- How this philosopher discovered the Good Life
- This 300-year-old secret of happiness will help you avoid post-COVID burn-out
- Why you need to indulge in these four activities every day
In 1726 a young man named David Hume embarked on a mission.
He was going to teach himself law.
For hours and hours every day, he pored through books, memorised texts and pushed himself to learn as much as he could.
But within a few years he was sick of it.
The whole thing made him feel mentally and physically nauseous.
So he abandoned his plan in order to pursue some philosophical ideas that were playing on his mind.
Yet again, though, he threw himself into hard work so aggressively that he burned out within 6 months.
“All my Ardour seem’d in a moment to be extinguisht,” he wrote, “and I could no longer raise my Mind to that pitch, which formerly gave me such excessive Pleasure.”
In short, Hume had become depressed.
These were the days before you could reach for some pills, go to therapy or find any real help for this issue, so he decided to come up with his own solution for his malaise.
That was to study less intensively, exercise daily and make time for relaxation and socialising.
It was the young philosopher’s ideal formula for the Good Life!
Later, in his book, An Enquiry Concerning Human Understanding, Hume wrote: “The mind requires some relaxation, and cannot always support its bent to care and industry.”
And in his final years, the ageing philosopher would tell his eighteen-year-old nephew, “Every day, fair or foul, you ought to use some exercise.”
It’s remarkable to think that 300 years ago, before the industrial revolution had begun, this famous philosopher had developed a form of self-help to combat the demands of modern life that still apply today.
More so, in fact…
Getting that balance right is tough.
But never more important!
How the pandemic ruined the ‘good life’ for millions
For the past year, during the pandemic, many of us have lost any sense of life balance whatsoever.
We’ve not been able to socialise… many sports and activities were cancelled… we got stuck at home for days and weeks on end… back pain and joint pain increased… loneliness and isolation became rife.
Those who worked in the frontline, or struggled to keep businesses afloat, ended up burning out because of long hours in insufferable conditions.
So here we are in summer 2021 and Britain is, mentally speaking, ‘out of whack’.
Now, with everything opening up again, there are new risks of overloading our lives. We risk partying too much… working too hard… or doing both without relaxing or exercising enough.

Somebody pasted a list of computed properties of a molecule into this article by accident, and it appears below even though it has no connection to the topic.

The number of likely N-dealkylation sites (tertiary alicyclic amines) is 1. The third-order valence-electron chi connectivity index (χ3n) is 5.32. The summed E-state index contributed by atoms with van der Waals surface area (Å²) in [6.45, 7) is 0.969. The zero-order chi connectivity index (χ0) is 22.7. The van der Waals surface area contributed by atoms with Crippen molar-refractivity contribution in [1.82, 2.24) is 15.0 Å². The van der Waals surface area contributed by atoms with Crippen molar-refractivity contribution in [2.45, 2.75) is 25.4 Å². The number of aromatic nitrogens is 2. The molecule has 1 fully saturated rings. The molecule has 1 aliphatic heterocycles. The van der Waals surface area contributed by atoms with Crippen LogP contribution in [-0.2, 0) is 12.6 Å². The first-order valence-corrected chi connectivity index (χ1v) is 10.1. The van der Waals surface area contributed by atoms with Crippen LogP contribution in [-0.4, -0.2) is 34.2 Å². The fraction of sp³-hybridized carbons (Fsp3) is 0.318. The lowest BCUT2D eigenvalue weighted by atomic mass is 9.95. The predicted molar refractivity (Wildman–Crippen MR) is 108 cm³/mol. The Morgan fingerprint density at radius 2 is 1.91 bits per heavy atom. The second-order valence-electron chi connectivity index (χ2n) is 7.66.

So my advice over the coming months (and this goes for me too) is to try and find the kind of balance that worked for David Hume.
Even if you work a full-time job, make sure that every single day you:
- Find some time to just sit in a quiet place, if you can, and let your mind wander. Stare out of the window if you like. It’s meditation but without the need to ‘learn’ the skill or get into the philosophy of it – just find 60 seconds a day to sit still, that’s all you need to help relieve stress. It’s amazing what doing nothing can do for you.
- Take the time to enjoy something properly, like listening to a piece of music, baking a cake or pottering in the garden. These fulfilling past-times stimulate your natural feel good chemicals. To give you an example of why this helps, researchers have found that listening to music triggers the release of several neuro-chemicals that improve brain function and mental health.
- Talk to someone you love, even if it’s just on the phone, Skype, Facetime or Zoom. It’s so important to stay connected to people. Loneliness has been linked to cognitive decline and depression, as well as heart disease.
- Do some exercise. Go for a short jog, a swim, or do a living room workout. Even a brisk walk will do the trick. Back in 2012 a study in the journal Mental Health and Physical Activity showed that walking helped ease depression. And in 2017, researchers found that the impact of your foot on the ground sends pressure waves through your arteries when you walk. This helps increase the supply of blood to your brain, improving alertness and concentrations.
These four activities are often pushed out of the way in any given day because we feel that we are too busy or that we should wait until we find proper time to do them.
We assume that these things should take a back seat because they are low priority or ‘indulgences’.
But actually, by making sure you add these to your schedule every day, you can INCREASE your productivity in the long run, because you won’t burn out.
You’ll also find yourself in a generally happier frame of mind and more able to deal with stress and anxiety.
The key is not to put these activities off until you get some mystical weekend where you suddenly have all the time in the world, but to build them into even your most hectic days.
It’s about making them part of the fabric of your daily life, not saving them up for holidays.
I won’t pretend it’s easy…
If you’re anything like me, you’ll be amazed at how hard it can be to find a few minutes to relax, do nothing or speak to a friend. You really have to force yourself to stop!
But try it, nevertheless. It works wonders for me – and I think it could do a lot of my readers some good too!